They met with the BOE at the Aug. 27 meeting to get feedback. For the record, those by-laws included a suggested membership. This was also the meeting where Newkirk suggested they clean house, appoint new members and then direct those members to write their bylaws. As we noted, the idea didn’t go anywhere at the time, but resurfaced in Newkirk’s motion.

There are several problems with Newkirk’s motion. For starters, how many people would be on the new DAC?

the Board of Education shall vote to appoint eleven members, which shall include parents, at least one member of the business community, and at least one and up to three teachers to the District Accountability Committee, which also shall have as members one School Accountability Committee president from each of the 17 parent articulation areas, and the Superintendent of the District

Huh? Newkirk specifies 11 members, but also specifies that the committee would include one SAC chair from 17 articulation areas. The math doesn’t add up.

+ 1 (or more?) parent + 1 business community representative + 1-3 teachers + 17 SAC chairs = 20 – 23 members.

Is Newkirk suggesting that the BOE would only appoint 11 members but there would also be more on the committee? Despite his concerns about poor ACT performance (cited in the motion!) did he not realize that 11 ≠ 20?

We weren’t the only ones who weren’t clear about what this meant. The motion that was eventually approved also directed staff to solicit applications for review a the Oct. 1 meeting (yes–solicit and receive applications in the space of one week). Staff and board members alike were also confused about how, who, and how many applications they should solicit.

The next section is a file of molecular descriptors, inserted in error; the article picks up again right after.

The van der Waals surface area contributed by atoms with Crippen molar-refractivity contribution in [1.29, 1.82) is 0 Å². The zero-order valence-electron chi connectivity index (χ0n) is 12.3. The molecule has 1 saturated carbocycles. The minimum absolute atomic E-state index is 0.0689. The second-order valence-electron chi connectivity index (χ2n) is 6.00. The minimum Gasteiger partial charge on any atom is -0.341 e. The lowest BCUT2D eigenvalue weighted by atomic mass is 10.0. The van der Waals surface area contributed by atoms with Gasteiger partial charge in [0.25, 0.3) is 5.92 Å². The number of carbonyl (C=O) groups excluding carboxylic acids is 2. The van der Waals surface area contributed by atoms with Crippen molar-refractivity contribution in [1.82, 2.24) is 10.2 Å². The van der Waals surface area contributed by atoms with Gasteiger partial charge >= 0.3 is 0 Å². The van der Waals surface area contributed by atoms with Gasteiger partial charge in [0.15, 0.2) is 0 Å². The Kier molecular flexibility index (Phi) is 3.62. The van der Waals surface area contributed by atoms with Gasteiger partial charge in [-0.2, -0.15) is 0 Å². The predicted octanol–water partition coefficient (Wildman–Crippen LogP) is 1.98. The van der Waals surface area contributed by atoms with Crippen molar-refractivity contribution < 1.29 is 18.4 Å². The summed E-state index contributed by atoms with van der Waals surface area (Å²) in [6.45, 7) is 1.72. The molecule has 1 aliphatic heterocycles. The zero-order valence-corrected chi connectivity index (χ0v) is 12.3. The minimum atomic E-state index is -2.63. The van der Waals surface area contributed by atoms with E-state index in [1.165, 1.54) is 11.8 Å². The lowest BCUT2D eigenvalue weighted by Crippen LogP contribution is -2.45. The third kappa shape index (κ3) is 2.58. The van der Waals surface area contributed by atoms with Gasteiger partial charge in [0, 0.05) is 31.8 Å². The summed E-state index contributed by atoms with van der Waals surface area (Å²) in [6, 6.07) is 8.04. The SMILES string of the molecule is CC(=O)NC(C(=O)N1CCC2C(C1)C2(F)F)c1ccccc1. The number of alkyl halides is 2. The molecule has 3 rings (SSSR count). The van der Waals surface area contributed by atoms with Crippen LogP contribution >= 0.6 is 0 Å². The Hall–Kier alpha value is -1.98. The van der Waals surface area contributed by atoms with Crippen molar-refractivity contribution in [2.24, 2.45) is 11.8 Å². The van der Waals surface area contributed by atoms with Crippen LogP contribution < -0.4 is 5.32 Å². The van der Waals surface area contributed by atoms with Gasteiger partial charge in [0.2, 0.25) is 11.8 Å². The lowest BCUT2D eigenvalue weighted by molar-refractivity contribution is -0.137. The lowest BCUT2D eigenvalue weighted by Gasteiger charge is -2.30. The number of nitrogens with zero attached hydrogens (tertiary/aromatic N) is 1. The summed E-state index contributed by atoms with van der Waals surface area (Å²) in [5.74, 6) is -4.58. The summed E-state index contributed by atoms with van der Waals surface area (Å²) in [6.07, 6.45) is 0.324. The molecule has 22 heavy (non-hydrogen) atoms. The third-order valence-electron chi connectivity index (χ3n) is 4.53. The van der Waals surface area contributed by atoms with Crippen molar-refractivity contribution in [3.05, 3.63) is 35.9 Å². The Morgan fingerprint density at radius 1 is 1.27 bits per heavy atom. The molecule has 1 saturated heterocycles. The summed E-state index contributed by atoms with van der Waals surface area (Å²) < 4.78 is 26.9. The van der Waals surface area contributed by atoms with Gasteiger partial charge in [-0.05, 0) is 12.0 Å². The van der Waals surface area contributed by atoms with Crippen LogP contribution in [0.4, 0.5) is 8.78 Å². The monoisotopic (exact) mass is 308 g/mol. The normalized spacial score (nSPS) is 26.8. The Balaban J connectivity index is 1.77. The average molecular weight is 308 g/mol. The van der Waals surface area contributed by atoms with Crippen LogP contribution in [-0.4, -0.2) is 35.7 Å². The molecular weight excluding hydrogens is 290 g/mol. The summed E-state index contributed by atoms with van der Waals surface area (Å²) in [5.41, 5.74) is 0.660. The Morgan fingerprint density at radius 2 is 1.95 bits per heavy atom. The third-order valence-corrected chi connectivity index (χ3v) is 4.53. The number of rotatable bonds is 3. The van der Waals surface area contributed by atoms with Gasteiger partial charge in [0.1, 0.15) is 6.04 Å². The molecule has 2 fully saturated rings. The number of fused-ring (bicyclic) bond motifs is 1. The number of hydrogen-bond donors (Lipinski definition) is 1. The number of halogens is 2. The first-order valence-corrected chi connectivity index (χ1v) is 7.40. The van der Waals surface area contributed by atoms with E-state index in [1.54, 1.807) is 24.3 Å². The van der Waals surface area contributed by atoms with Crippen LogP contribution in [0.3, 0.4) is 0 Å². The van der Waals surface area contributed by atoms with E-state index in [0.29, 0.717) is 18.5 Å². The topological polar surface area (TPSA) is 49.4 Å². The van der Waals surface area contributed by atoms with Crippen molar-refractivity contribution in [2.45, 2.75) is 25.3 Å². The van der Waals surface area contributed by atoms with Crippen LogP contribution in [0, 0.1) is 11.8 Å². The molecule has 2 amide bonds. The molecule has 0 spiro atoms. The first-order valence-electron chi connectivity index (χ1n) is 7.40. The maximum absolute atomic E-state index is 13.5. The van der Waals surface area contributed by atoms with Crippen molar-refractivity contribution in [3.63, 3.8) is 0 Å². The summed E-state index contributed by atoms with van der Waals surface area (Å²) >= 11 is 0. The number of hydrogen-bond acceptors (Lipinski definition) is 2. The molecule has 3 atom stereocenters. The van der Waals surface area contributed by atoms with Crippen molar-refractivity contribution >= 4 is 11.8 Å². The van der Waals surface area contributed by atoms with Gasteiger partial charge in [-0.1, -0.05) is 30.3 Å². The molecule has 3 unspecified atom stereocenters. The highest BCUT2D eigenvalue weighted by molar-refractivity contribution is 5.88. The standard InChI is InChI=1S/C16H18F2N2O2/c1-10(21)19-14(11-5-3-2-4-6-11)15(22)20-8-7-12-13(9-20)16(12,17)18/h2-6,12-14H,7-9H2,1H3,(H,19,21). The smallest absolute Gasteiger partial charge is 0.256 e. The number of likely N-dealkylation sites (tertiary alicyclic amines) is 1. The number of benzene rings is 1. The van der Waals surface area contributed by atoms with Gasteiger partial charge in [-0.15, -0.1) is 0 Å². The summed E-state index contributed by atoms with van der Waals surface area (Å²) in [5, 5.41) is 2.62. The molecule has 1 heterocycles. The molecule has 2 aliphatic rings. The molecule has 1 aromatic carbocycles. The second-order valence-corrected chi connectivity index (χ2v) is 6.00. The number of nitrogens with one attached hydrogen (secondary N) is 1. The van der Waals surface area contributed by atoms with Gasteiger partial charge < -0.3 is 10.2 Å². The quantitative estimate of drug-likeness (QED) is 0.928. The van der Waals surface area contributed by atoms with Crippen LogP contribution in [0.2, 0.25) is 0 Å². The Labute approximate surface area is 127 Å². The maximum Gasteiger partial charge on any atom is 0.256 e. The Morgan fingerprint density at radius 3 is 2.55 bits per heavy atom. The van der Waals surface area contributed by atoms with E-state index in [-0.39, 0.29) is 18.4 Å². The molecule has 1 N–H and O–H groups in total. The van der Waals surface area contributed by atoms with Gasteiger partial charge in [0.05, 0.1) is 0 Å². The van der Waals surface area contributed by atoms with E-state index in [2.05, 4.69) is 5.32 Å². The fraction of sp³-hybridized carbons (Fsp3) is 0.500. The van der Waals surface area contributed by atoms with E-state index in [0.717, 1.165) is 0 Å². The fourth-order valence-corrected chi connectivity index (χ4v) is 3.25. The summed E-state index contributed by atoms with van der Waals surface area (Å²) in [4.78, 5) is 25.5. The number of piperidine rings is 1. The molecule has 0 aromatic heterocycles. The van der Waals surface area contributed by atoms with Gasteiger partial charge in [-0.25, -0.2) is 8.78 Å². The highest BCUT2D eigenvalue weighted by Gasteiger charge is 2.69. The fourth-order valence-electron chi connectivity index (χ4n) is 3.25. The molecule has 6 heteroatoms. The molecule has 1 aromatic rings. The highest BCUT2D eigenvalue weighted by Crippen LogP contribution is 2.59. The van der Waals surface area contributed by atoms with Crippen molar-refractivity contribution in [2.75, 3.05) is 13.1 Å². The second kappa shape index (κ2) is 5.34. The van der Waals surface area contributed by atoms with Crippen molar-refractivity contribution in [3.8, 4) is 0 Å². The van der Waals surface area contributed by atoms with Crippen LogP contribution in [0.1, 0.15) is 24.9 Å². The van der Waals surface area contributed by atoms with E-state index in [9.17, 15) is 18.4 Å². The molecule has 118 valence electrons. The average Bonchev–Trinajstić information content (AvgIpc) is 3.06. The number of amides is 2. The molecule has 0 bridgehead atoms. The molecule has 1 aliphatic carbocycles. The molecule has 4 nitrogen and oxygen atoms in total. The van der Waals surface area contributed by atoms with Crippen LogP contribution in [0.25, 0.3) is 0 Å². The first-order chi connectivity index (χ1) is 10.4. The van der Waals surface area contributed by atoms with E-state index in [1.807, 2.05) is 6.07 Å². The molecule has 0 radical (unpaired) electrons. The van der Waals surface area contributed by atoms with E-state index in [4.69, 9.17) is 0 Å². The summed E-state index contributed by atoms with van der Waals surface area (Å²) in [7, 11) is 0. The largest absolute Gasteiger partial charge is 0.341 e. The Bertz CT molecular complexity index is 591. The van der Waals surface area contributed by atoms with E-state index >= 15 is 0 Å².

Staff asked what information applicants should include. Witt said applicants should include their background and “checkpoints for statutes.” Terry Elliot pointed out that the current SPAC membership includes some School Accountability Committee chairs and some members but Newkirk’s motion only specified chairs. Should they accept applications from SAC members or only SAC chairs? Witt replied that that’s what the bylaw draft says but they hadn’t approved it yet. (Another question: which bylaw draft? Newkirk’s or the other?)

Elliot also pointed out that as written, Newkirk’s proposal didn’t include all of the members outlined in state statutes. The 2013 revision of the law requires a school administrator and at least three parents; Newkirk’s resolution left out the administrator and didn’t specify the number of parents. When Elliot noted this, Witt responded (again condescendingly) that that’s why the “compromise makes sense.”

We ask, how is it a “compromise” to put off a vote on an ill-conceived proposal that would establish a DAC that did not conform to state laws, despite Witt and Newkirk’s constant “concern” that the current SPAC didn’t conform to those very same laws?

That’s irresponsible governance, pure and simple.

It also makes us wonder about Sunshine Laws. Here are some potential scenarios:

a. Newkirk is a severe, chronic procrastinator who simply does not get proposals written until the last minute, and that’s why the membership proposal wasn’t shared with Fellman and Dahlkemper (and presumably Witt and Williams) until the afternoon of the board meeting. Also, Williams and Witt just happened to have the afternoon free and were checking for any last-minute additions sometime between 1 and 5 pm.

b. Newkirk is a severe, chronic procrastinator but he also notified Witt and Williams that a new, different proposal would be headed their way sometime on Thursday afternoon so they could set aside time to review it.

c. Newkirk had written the proposal earlier, shared it with Witt and Williams, and only shared it with Dahlkemper, Fellman and the rest of the public after consulting with Witt and Williams.